23andMe, Exploring My Cultural Ancestry



For as along as I can remember I wanted to know more about who I am. I grew up without a father, and my family is not exactly "close" or large.I can honestly say there was a void I wanted to explore deeper.


The last couple of years that have pushed me to explore this more. As a teenager, I never had vernaculars like “brown girl” or “Latinx” or even “gender queer” to back me up with pride. Growing up in Miami didn’t exactly help my cultural dilemma. I grew up in mixed schools of Hispanic and African descent, and my childhood best friend was Sharome Moss of Bahamian background. I ate boiled conch, mondongo, congri, and hot sausages and my favorite curse word is coño, so my cultural mix went above and beyond my Colombian heritage.


What tipped my curiosity was my friendship with Satin Fye, a dear friend, and a very culturally proud and informed Black woman. She knew so much about her family and their history. She had made it a point to educate herself and her two young boys about who they are and where their roots originated. One day we were talking, and I confessed to her that I was completely clueless as to who I am, and what my cultural identity is. She encouraged me to explore, and a friend had completed the 23andME test and posted about it on Facebook that week, I followed suit and purchased my own.($99)


A spit vile and six weeks later what I found out shocked me.

Here are my results:



It turns out I am mostly European and East Asian/Native American.



I’m from the Iberian Peninsula also known as Iberia, located in the southwest corner of Europe. The peninsula is principally divided between Portugal and Spain, comprising most of their territory.


Here’s why I was surprised:


You know when you have a particular affinity toward certain people and cultures? Well, that is how I’ve always felt toward Africa. There has always been an underlying familiarity to me, and I’ve always felt comfortable occupying this space. I have a deep appreciation for the music, the food, the traditional clothing and the people. I’ve always said I need to go to Africa before my death. It's not something I can explain because it's more based on feeling, like I've been there before, almost like dejavu.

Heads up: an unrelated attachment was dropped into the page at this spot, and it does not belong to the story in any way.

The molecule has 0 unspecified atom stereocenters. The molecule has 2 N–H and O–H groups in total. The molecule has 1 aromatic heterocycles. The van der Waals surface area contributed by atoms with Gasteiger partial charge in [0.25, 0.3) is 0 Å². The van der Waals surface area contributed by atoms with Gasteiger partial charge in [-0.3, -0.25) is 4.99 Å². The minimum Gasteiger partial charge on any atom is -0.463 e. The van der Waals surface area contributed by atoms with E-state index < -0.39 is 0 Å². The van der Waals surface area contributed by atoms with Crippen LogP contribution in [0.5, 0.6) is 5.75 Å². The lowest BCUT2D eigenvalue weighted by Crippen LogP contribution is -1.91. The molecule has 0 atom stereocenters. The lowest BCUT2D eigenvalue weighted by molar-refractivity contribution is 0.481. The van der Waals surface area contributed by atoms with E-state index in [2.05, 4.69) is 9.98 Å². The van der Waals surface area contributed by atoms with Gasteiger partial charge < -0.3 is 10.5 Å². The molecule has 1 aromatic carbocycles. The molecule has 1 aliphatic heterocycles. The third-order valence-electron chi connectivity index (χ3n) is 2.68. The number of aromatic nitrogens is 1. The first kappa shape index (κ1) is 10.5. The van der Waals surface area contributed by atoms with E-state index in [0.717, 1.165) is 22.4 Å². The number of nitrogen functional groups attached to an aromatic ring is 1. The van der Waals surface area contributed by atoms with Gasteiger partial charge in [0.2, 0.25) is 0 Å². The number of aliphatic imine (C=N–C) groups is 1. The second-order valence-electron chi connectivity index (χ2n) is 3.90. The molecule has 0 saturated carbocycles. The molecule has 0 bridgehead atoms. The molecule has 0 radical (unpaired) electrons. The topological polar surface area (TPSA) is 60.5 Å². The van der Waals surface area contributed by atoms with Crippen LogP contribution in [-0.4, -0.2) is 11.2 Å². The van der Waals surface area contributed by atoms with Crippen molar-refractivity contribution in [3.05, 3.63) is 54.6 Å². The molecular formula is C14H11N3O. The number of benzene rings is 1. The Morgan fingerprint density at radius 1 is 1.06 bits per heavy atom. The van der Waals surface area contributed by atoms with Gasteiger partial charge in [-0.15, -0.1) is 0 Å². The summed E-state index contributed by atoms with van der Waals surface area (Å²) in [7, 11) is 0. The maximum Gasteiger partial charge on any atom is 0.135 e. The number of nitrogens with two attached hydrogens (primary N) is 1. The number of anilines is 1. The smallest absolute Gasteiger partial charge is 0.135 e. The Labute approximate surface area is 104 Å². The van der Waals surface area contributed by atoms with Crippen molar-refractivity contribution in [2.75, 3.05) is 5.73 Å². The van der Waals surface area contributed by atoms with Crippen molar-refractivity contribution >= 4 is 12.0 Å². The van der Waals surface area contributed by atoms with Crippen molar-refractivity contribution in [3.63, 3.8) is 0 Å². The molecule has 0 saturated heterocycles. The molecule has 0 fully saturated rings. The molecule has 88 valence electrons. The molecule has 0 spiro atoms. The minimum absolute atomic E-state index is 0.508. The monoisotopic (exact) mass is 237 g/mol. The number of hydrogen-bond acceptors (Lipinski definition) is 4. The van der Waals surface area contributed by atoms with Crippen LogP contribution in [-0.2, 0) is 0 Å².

I also learned this below which helped me make more sense of my results:


Iberia stands out among other southern European populations as having the highest levels of ancestry originating both in North Africa as well as in Sub-Saharan Africa which is mainly ascribed to the long Islamic presence in the Iberian peninsula and possibly African slavery.


My test then also revealed I was East Asian and Native American.



People have always called me “India” or "tira-flecha" literally translating to "person who throws arrows" in Spanish meaning of course that I am of indigenous descent but often in my language that can be a way to degrade people who look like me or share similar features. Back in the day, this used to bother me but a couple of body and indigenous positive Instagram accounts and deep dives into Google the history put me at ease and helped me find my pride pushing me to immerse myself in the history.


Here are other reports made available to me with my test, aside from the Ancestry Composition report which you've seen above in the images.



I won’t say the Ancestry Composition report itself gave me some profound deeper understanding of who I am in this world, but I got what I wanted from it. I at least have a foundation of what makes me up historically and genetically. The site also allows users to plug in more information and see from its pool of users how many persons on the site may be related to you based on results. It’s comforting to have some orientation as to where my ancestors originated and a starting point to more self-discovery.


For more information on the test visit https://www.23andme.com/ Follow @RoamFreeWrites on Instagram

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